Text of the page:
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# Model regularization and preconditioning

In the previous section we have seen that data gaps are a challenge for simple fold normalization. To fill the gaps, we want to use the information from traces recorded with geometry similar to the missing ones. The challenge is to devise a method that maximizes the image resolution and minimizes artifacts.

Given no a priori knowledge on the reflectors geometry, using the information from traces from the surrounding midpoints and same offset-azimuth range can cause a resolution loss because it may smooth true reflectivity changes. On the other hand, because of physical constraints on the reflection mechanism, the reflection amplitudes can be assumed to be a smooth function of the reflection angle and azimuth. This observation leads to the idea that smoothing the data over offset and azimuth could be performed without losing resolution. Ideally, such smoothing should be done over aperture angles (dip and azimuth) at the reflection location, not over offset and azimuth at the surface. However, smoothing at the reflectors would require a full migration of the data. The migration step would make the method dependent on the accurate knowledge of the interval velocity model. This reliance on the velocity model is inescapable when the imaging problems are caused by the complexities in velocity model itself, (e.g. subsalt illumination Prucha et al. (2001)), but it ought to be avoided when the imaging problems are caused by irregularities in the acquisition geometries.

In the context of least-squares inversion, smoothing along offset/azimuth in the model space (e.g. uniformly sampled offset/azimuth cubes) can be accomplished by introducing a model regularization term that penalizes variations of the seismic traces between the cubes. The simple least-squares problem of equation (8) then becomes where the roughener operator is
 (12)
The coefficient must be between 0 and 1. It determines the range over which we smooth the offset/azimuth cubes. Smaller the value we set for ,narrower the smoothing range is.

Regularization with a roughener operator such as has the computational drawback that it substantially worsens the conditioning of the problem, making the solution more expensive. However, the problem is easy to precondition because is easy to invert, since it is already factored in a lower block-diagonal operator and in an upper block-diagonal operator ,that can be inverted by recursion. Therefore, we can write the preconditioned least-squares problem where is the preconditioned model vector.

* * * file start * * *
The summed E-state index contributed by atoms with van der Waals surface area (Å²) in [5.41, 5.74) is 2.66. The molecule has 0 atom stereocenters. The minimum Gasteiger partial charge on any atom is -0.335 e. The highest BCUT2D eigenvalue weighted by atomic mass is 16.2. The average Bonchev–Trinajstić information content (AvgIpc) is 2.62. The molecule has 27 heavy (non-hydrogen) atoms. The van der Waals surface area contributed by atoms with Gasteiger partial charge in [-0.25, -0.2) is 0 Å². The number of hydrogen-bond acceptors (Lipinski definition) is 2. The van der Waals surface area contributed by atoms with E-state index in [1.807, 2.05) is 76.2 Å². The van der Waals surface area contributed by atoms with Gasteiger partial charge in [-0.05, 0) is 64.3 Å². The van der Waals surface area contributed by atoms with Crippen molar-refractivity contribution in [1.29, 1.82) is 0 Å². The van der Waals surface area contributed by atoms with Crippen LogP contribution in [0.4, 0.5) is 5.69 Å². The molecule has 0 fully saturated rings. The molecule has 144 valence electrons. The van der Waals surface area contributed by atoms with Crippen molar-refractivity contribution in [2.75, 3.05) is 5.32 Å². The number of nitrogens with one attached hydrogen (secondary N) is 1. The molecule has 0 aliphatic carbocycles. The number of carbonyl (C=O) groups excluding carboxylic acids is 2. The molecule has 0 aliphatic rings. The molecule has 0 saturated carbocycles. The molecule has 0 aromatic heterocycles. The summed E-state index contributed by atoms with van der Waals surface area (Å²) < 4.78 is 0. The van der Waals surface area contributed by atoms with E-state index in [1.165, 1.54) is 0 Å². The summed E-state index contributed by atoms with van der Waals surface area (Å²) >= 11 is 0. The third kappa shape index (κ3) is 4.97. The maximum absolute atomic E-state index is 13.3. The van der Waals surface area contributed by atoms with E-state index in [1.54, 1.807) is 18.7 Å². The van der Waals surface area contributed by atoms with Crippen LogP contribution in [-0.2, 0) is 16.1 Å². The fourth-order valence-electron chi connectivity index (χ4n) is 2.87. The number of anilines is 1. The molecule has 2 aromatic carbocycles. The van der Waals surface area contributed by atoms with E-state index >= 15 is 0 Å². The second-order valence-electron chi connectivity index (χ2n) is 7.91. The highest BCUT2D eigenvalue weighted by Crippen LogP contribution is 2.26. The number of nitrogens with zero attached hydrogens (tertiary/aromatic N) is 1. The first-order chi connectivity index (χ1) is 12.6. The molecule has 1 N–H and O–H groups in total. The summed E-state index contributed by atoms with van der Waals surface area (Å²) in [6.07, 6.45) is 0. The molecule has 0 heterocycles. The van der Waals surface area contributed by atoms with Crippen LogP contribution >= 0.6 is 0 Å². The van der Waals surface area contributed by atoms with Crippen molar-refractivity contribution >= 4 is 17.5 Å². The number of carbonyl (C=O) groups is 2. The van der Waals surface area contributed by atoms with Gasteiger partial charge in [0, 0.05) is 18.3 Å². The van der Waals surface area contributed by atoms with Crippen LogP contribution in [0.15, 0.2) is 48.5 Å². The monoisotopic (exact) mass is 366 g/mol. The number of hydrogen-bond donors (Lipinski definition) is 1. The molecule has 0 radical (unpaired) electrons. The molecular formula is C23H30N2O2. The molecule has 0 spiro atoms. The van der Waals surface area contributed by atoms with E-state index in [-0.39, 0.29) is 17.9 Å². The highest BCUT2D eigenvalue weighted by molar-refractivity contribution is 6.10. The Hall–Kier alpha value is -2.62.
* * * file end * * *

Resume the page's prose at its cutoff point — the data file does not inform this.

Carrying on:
To take into account fold variations we can introduce a diagonal scaling factor, by applying the same theory discussed in the previous section. The weights for the regularized and preconditioned problem are thus computed as
 (13)
Notice that because of the nature of ,,and ,and some computation can be saved by computing the weights as
 (14)
In this case the computational cost of applying twice the leaky integrator to the model vector is small, thus the computational saving is trivial. However, when we introduce more expensive operators to smooth the data over offset/azimuth, substituting equation (15) with equation (16) halves the computational cost of evaluating the weights.

The solution of the problem obtained by normalizing the preconditioned adjoint is
 (15)
The normalization weights could be used for another preconditioning step, by using them in another change of variables .This would yield the following least-squares problem, If the problem expressed in equations (18) were to be solved iteratively, it is likely that it would converge faster than either the original regularized problem [equations (12)] or the preconditioned problem [equations (14)]. However, we prefer a non-iterative solution both because it is cheaper, and because it is somewhat more predictable.

Next: Regularization by AMO Up: Biondi and Vlad: Imaging Previous: Approximation of by application
Stanford Exploration Project
9/18/2001